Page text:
Dengue virus fever is also known as break-bone fever. It is a mosquito-borne tropical disease caused by the dengue virus, it is characterized by the episode of “saddleback” fever, headache, muscle and joint pains accompanied by an initial redness of the skin caused congestion of the capillaries in its layers and a terminal rash.
Epidemiology of Dengue Virus fever
However, the dengue viruses (stereotype 1-4) the 5th type was announced in 2013. The distinctions between the serotypes are based on their antigenicity. The incubation period ranges from 3-14 but most often 4-7 days, and there is no evidence of persons to person transmissions.
Mode of Transmission
It is primarily transmitted by Aedes mosquitoes. Most bites occur during 2 hrs after sunrise (particularly in the morning) and several hours before sunset. They are able to bite and spread infection and any time of the day during the year. The vertical transmission does occur, however, is relatively low. It can also be transmitted through infected blood products and through or organ donation.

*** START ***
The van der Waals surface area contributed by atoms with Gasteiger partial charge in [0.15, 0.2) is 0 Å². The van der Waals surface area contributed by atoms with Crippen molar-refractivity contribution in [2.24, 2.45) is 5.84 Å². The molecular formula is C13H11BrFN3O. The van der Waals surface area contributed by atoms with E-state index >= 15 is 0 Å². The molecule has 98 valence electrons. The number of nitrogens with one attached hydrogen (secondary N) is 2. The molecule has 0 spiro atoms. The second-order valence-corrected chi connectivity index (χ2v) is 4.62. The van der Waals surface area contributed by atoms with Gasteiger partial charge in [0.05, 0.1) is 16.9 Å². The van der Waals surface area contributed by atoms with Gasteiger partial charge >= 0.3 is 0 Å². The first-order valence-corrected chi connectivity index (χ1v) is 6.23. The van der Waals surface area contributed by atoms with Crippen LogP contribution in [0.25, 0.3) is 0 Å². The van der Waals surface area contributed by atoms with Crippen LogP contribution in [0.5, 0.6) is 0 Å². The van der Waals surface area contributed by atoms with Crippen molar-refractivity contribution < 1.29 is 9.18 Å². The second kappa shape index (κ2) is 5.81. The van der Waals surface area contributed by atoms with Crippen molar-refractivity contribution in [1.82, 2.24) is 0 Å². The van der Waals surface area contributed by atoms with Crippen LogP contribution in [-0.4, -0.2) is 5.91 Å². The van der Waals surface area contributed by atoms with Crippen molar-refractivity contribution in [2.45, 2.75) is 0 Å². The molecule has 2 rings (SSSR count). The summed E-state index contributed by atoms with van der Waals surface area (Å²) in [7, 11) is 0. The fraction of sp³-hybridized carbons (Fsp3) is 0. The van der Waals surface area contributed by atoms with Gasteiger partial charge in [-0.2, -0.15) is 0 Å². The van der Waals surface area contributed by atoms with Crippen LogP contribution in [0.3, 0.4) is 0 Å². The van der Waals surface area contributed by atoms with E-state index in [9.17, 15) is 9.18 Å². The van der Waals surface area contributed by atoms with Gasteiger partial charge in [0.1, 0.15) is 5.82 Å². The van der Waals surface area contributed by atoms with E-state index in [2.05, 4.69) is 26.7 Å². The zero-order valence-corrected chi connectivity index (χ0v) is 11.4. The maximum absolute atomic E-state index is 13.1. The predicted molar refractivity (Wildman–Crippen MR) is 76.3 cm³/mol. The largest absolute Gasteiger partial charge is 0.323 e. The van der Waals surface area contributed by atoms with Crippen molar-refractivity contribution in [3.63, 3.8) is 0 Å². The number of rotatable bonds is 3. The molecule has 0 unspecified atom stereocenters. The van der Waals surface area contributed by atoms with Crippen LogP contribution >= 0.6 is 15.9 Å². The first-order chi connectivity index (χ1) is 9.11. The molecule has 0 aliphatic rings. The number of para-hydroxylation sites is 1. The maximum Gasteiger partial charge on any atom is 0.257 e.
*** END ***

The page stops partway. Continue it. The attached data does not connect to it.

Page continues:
- Worsening abdominal pain
- Ongoing vomiting
- Mucosal bleeding
- High hematocrit
- Serosal effusion
Prevention and Control
At present, there is no specific treatment, no vaccine is currently available.
The only method of controlling and preventing dengue fever is to combat the vector and mosquitos.
- Vector control is implemented using environmental management and chemical methods, proper solid waste disposal, elimination of stagnant water in the domestic environment and improved water storage practices.
- Mosquito bed net could be used when the room is not air conditional
- Ensure you wear long-sleeved clothes and long trousers when going outdoors.
- Application of mosquito repellants
- Travelers should apply appropriate personal protective measures against mosquito bites.
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